Every year, king salmon swim 2,000 miles up the Yukon river from the Bering Sea to McNeil Lake in Canada to spawn. For centuries, their journey has played a vital role in the lives of the people and animals along the route – but now the numbers are dwindling. Adam Weymouth kayaked the length of their run to find out why.
His journey, told in the award-winning Kings of the Yukon: An Alaskan River Journey, encompasses nature, travel, adventure, politics and the environment. It is, in many ways, an everyday story of human greed. Salmon numbers have plummeted after decades of industrialised over-fishing and climate change, with dire consequences for everyone and everything that depended on their annual return, from grizzly bears to the Yup’ik people.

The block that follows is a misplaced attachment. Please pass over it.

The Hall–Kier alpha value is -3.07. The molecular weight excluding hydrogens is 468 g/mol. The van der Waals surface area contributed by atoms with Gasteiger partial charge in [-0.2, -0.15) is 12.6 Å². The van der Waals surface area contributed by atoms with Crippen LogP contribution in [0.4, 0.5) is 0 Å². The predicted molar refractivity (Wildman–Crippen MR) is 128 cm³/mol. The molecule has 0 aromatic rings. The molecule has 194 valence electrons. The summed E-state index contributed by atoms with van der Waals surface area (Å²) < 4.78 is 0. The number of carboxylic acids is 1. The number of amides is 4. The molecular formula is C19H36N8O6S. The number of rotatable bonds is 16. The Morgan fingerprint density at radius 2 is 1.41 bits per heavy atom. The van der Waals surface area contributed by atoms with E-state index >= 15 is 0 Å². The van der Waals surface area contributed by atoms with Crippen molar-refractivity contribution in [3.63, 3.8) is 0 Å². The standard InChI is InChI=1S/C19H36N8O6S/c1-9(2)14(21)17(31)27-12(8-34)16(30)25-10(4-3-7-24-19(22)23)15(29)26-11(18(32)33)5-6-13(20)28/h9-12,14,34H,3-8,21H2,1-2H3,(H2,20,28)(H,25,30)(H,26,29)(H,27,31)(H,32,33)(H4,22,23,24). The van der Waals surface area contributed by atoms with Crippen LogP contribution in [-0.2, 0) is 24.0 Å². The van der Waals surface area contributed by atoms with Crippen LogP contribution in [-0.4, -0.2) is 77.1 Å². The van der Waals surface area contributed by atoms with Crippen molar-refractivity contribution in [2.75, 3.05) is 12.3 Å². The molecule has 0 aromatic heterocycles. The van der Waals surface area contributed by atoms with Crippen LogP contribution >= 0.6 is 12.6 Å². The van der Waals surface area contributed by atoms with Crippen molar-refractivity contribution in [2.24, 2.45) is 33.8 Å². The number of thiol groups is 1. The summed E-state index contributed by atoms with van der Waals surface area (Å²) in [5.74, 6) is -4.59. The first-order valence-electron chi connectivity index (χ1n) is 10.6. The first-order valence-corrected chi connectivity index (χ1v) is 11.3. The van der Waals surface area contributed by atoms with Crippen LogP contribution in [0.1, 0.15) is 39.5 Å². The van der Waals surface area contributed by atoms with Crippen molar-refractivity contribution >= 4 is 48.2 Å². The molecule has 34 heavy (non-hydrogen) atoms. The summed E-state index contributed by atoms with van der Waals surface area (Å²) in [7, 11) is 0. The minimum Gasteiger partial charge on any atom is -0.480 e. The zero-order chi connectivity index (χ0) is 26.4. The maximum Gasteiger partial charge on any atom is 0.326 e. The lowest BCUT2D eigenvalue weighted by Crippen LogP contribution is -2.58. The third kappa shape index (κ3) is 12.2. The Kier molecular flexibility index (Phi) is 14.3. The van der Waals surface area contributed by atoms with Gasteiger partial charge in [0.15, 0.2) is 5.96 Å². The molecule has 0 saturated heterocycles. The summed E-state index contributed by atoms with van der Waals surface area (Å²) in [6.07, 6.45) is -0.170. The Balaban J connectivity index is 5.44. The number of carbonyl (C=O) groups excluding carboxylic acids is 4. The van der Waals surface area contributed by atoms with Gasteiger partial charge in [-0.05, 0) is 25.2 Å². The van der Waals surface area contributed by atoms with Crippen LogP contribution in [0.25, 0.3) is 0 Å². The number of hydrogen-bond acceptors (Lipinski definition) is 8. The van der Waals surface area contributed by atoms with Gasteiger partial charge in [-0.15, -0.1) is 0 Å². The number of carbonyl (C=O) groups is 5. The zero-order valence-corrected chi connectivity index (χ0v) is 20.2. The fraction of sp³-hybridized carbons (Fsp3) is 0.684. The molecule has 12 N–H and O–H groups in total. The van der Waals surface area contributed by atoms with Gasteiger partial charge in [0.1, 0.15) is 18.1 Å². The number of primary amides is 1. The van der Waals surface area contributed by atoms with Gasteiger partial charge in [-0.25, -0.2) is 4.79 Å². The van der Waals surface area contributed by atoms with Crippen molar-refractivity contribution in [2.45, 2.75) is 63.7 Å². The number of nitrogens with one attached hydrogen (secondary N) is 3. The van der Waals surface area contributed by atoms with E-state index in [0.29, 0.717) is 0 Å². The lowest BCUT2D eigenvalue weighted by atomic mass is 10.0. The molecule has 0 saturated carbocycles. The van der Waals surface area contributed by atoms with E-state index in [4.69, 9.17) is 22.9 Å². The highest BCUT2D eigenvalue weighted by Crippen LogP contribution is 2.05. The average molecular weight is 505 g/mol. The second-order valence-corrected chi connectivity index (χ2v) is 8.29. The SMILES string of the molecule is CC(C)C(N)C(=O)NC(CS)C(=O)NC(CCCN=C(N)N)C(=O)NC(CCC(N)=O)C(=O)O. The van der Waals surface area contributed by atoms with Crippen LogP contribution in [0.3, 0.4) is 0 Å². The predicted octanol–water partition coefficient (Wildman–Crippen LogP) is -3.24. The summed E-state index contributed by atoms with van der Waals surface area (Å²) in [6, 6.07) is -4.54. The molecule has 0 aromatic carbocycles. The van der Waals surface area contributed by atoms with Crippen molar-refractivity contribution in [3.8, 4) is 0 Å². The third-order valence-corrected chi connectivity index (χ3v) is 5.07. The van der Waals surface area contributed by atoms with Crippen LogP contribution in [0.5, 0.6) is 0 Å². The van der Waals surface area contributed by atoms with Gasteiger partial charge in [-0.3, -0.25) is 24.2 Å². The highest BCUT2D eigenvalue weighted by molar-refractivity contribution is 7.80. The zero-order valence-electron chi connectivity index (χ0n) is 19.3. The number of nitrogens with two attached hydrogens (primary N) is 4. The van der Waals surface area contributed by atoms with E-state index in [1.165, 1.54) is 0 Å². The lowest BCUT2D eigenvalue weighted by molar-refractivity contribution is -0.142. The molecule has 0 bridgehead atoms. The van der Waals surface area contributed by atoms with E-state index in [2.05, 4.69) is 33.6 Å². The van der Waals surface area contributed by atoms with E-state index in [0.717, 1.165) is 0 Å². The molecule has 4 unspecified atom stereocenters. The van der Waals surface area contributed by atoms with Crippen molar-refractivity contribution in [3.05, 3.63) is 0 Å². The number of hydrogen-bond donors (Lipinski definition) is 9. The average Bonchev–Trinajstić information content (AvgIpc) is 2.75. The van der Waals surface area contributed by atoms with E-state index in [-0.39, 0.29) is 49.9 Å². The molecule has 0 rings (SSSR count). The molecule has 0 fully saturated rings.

Born in Salisbury, Weymouth lives on a 100-year-old Dutch barge on the River Lea in London and has spent much of his life writing about global warming and environmentalism. And while he tries to remain positive, his outlook for the planet is bleak. “When the shit hits the fan,” he said in a recent interview, “we’re going to turn up the air conditioning.”